See Louis Wain’s Exuberant Cat Art at the Hospital Where He Spent His Later Years
The Victorian artist’s famous feline portraits are on view at England’s Bethlem Museum of the Mind
In 1886, a little-known artist named Louis Wain contributed a rollicking illustration of festive cats to the Christmas edition of the Illustrated London News, a prominent weekly paper. Titled “A Kitten’s Christmas Party,” the drawing featured nearly 200 felines reveling in holiday festivities: They make speeches, play games and indulge in boozy punch. The Victorian public, which had only recently begun to view cats as cute pets rather than feral pests, was enthralled. Wain went on to become a popular commercial artist best known for his humorous, endearing depictions of wide-eyed cats engaging in an array of human antics.
Throughout his life, Wain was regarded as an eccentric character. But his behavior eventually became disconcertingly erratic, and in 1924, he was certified “insane” and committed to an asylum. Now, reports Brian Boucher for Artnet News, the Bethlem Royal Hospital in southeast England, where Wain lived until 1930, has mounted an exhibition of his cat art, timed to coincide with the United Kingdom release of The Electrical Life of Louis Wain, a recent biopic featuring Benedict Cumberbatch as the feline-loving artist. (Readers in the United States can stream the film on Amazon Prime Video.)
“Animal Therapy: The Cats of Louis Wain” is currently on display at the Bethlem Museum of the Mind, located on the hospital’s grounds in Beckenham, Kent. The exhibition, which can also be viewed virtually, features an array of artworks that show “the influence of cats on Wain’s work, and how they are bound up with his personal life and artistic success,” Rebecca Raybone, the museum’s registrar, tells Nadia Khomami of the Guardian.
The origins of Wain’s cat obsession are indeed profoundly personal. In 1884, he married Emily Richardson (played by Claire Foy in the new film), who had worked as a governess to Wain’s sisters. Soon after, Richardson, who was ten years Wain’s senior, was diagnosed with breast cancer. The couple’s cat, Peter, was a great comfort to her. Wain drew pictures of their pet to entertain Richardson, who died in 1887 after a three-year convalescence. “I remember well the sigh of relief that came from her as the genial warmth of [Peter’s] body assuaged her pangs and soothed her into peaceful slumber,” the artist once wrote.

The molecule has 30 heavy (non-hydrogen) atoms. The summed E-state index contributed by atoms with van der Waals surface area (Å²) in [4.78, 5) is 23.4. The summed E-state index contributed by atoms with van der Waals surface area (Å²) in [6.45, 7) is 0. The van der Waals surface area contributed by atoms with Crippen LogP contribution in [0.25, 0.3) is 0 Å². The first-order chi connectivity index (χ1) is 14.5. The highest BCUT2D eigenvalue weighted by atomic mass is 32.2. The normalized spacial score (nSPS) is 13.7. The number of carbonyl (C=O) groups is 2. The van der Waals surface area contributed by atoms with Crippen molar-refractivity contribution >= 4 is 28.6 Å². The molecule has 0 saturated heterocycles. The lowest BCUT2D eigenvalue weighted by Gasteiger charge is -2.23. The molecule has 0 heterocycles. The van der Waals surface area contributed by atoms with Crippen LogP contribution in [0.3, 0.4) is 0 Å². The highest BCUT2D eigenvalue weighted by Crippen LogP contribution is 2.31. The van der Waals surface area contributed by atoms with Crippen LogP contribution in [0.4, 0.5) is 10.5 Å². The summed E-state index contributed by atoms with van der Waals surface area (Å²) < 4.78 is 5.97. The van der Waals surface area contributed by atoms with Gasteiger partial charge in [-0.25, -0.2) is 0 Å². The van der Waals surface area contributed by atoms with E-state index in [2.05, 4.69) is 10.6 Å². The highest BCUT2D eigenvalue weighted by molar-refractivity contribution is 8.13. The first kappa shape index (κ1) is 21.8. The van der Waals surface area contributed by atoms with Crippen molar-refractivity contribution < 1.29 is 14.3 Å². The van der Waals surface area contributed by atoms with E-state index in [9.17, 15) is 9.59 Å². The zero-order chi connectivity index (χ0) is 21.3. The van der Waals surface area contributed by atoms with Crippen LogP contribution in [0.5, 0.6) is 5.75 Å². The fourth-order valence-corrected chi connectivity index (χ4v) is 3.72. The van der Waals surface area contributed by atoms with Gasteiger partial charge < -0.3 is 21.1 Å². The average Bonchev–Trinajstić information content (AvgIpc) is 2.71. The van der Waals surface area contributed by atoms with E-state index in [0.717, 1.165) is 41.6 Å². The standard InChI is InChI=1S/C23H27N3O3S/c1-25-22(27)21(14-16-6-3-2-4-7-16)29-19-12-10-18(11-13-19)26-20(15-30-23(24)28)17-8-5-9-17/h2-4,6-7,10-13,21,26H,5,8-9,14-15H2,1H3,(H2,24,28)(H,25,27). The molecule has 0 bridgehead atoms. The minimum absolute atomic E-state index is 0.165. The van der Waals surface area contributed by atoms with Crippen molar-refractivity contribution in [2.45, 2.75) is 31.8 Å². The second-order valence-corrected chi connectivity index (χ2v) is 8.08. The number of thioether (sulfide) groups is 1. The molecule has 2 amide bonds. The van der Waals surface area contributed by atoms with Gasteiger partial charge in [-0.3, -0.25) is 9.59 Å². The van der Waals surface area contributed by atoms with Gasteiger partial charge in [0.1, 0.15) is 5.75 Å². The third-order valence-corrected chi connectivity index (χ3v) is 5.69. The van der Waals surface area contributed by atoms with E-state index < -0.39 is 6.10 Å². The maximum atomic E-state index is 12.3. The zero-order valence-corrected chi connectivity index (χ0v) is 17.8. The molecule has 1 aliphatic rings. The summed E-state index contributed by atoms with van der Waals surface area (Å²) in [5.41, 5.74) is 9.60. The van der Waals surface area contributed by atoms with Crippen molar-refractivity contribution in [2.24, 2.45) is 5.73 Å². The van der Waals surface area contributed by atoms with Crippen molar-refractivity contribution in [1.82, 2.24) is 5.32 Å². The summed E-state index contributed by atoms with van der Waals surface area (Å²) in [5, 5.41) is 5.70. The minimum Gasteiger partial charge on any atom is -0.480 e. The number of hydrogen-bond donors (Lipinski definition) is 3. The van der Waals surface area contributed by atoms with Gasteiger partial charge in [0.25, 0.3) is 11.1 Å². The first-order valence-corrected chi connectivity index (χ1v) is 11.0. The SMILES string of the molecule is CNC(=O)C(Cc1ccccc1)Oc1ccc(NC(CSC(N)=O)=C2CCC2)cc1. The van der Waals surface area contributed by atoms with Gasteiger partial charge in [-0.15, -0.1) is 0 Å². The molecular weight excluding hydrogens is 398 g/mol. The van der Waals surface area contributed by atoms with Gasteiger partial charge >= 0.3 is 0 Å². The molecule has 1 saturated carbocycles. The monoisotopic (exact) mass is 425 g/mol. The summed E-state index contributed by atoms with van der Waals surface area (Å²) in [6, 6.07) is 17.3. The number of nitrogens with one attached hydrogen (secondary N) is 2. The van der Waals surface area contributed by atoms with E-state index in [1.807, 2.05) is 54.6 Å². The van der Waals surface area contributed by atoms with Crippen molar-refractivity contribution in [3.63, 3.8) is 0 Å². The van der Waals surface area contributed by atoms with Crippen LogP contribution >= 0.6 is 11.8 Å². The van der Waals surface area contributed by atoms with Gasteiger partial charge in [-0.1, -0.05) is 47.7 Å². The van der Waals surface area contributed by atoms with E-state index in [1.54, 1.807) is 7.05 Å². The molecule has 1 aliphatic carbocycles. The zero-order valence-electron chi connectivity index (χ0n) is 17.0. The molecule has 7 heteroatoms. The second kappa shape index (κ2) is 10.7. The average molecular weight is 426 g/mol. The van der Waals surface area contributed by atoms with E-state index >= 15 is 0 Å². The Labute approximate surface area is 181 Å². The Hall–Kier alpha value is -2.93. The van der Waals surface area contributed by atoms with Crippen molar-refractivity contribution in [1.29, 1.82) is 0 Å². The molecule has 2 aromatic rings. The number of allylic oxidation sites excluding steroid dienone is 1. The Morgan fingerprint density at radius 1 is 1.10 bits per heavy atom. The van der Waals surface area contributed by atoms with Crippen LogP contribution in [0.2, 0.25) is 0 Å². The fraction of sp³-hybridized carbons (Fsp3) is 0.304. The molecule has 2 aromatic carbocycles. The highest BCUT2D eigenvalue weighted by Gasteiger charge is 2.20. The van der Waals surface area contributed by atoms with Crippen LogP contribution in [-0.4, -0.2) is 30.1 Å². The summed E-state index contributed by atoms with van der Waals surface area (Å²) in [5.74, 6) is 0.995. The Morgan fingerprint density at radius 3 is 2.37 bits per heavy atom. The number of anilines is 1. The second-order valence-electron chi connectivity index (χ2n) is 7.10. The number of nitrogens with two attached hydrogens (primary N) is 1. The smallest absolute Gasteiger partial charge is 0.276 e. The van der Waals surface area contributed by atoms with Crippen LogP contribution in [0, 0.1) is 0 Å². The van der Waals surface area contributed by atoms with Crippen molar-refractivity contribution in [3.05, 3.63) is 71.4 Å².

Wain often depicted cats in cheeky, anthropomorphic scenes. His kitties play cricket, slide down snowy hills on toboggans and excitedly clutch tiny cat dolls. Their eyes are big and slightly devious—a signature of his work. But even Wain’s simpler drawings are rife with humor. One pared-down work on display at the Bethlem features only the head of a grinning cat and a very cat-like caption: “I Am Happy Because Everyone Loves Me.”
According to the Bethlem’s website, the artist’s illustrations won widespread fame between the 1880s and the outbreak of World War I in 1914. But Wain was a poor businessman who often failed to turn a profit, and the war left him impoverished. As his financial situation worsened, so, too, did his mental state. Beginning in the early 1920s, wrote Lisa Hix for Collector’s Weekly in 2019, the artist grew obsessed with rearranging furniture. He also claimed that spirits were torturing him and, on multiple occasions, even physically attacked his sisters.
Wain continued to create quirky cat art after his hospitalization in 1924. The new exhibition features, for example, a series of Christmas-themed artworks that he painted onto mirrors during his stay at Bethlem, after the staff asked him to help decorate the ward. Sporting impish expressions, the cats eat plum pudding and sing carols.
The artist was institutionalized at Bethlem—more commonly known as Bedlam—between 1925 and 1930, when he was transferred to Napsbury Hospital, near St. Albans. He remained at Napsbury until his death in 1939 at age 78.
“Animal Therapy” also includes several “Kaleidoscope Cat” drawings in which Wain rendered his feline subjects in vibrant colors and intricate patterns, some of them dizzyingly abstract. Psychiatrist Walter Maclay discovered the paintings in a junk shop in the 1930s; he later arranged them in a sequence and touted them as illustrations of Wain’s descent into madness.
As Colin Gale, director of the Bethlem Museum, tells Andrew Pulver of the Art Newspaper, the kaleidoscope artworks were never dated, and their placement in a sequence was purely speculative.
“The paintings are clear evidence of experimentation by Wain in color and pattern,” the exhibition argues, “but not of mental deterioration.”
With its array of exuberant artworks, the show offers a nuanced portrait of an artist who, in the years after his death, has often been misunderstood and overlooked.
“Visitors will be rewarded with a fascinating, vibrant and spirit-lifting show,” Gale tells the Guardian. “Wain’s pictures made him a household name during his lifetime, and we hope to play our part in returning him to prominence.”“Animal Therapy: The Cats of Louis Wain” is on view at the Bethlem Museum of the Mind in Kent, England, through April 2022.